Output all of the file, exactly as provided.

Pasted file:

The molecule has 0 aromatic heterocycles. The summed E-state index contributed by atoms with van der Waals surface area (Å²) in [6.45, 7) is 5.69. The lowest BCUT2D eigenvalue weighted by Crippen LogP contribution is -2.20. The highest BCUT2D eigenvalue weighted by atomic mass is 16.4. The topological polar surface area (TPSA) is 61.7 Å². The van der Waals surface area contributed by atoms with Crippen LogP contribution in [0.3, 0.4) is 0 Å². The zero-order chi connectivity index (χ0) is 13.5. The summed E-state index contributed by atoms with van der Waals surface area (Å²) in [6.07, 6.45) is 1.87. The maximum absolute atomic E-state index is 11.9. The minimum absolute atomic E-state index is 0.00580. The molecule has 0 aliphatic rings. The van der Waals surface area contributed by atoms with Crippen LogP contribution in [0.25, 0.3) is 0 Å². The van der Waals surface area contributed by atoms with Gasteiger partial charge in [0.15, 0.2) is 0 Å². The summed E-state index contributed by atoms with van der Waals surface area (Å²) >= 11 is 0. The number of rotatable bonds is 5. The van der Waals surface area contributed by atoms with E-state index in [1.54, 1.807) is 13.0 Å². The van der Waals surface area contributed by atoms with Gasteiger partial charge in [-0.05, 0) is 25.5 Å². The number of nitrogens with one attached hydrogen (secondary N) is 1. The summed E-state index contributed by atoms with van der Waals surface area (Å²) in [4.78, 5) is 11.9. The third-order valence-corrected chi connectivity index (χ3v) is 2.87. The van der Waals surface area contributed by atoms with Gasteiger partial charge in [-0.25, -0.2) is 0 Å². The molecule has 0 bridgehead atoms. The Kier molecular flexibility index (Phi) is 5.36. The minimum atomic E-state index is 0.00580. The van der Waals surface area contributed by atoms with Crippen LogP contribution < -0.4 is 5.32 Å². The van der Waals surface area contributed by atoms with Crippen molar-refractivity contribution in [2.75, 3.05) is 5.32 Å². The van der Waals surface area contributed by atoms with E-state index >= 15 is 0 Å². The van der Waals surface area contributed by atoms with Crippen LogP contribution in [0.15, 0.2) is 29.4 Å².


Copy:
The molecule has 0 aromatic heterocycles. The summed E-state index contributed by atoms with van der Waals surface area (Å²) in [6.45, 7) is 5.69. The lowest BCUT2D eigenvalue weighted by Crippen LogP contribution is -2.20. The highest BCUT2D eigenvalue weighted by atomic mass is 16.4. The topological polar surface area (TPSA) is 61.7 Å². The van der Waals surface area contributed by atoms with Crippen LogP contribution in [0.3, 0.4) is 0 Å². The zero-order chi connectivity index (χ0) is 13.5. The summed E-state index contributed by atoms with van der Waals surface area (Å²) in [6.07, 6.45) is 1.87. The maximum absolute atomic E-state index is 11.9. The minimum absolute atomic E-state index is 0.00580. The molecule has 0 aliphatic rings. The van der Waals surface area contributed by atoms with Crippen LogP contribution in [0.25, 0.3) is 0 Å². The van der Waals surface area contributed by atoms with Gasteiger partial charge in [0.15, 0.2) is 0 Å². The summed E-state index contributed by atoms with van der Waals surface area (Å²) >= 11 is 0. The number of rotatable bonds is 5. The van der Waals surface area contributed by atoms with E-state index in [1.54, 1.807) is 13.0 Å². The van der Waals surface area contributed by atoms with Gasteiger partial charge in [-0.05, 0) is 25.5 Å². The number of nitrogens with one attached hydrogen (secondary N) is 1. The summed E-state index contributed by atoms with van der Waals surface area (Å²) in [4.78, 5) is 11.9. The third-order valence-corrected chi connectivity index (χ3v) is 2.87. The van der Waals surface area contributed by atoms with Gasteiger partial charge in [-0.25, -0.2) is 0 Å². The molecule has 0 bridgehead atoms. The Kier molecular flexibility index (Phi) is 5.36. The minimum atomic E-state index is 0.00580. The van der Waals surface area contributed by atoms with Crippen LogP contribution < -0.4 is 5.32 Å². The van der Waals surface area contributed by atoms with Crippen molar-refractivity contribution in [2.75, 3.05) is 5.32 Å². The van der Waals surface area contributed by atoms with E-state index >= 15 is 0 Å². The van der Waals surface area contributed by atoms with Crippen LogP contribution in [0.15, 0.2) is 29.4 Å².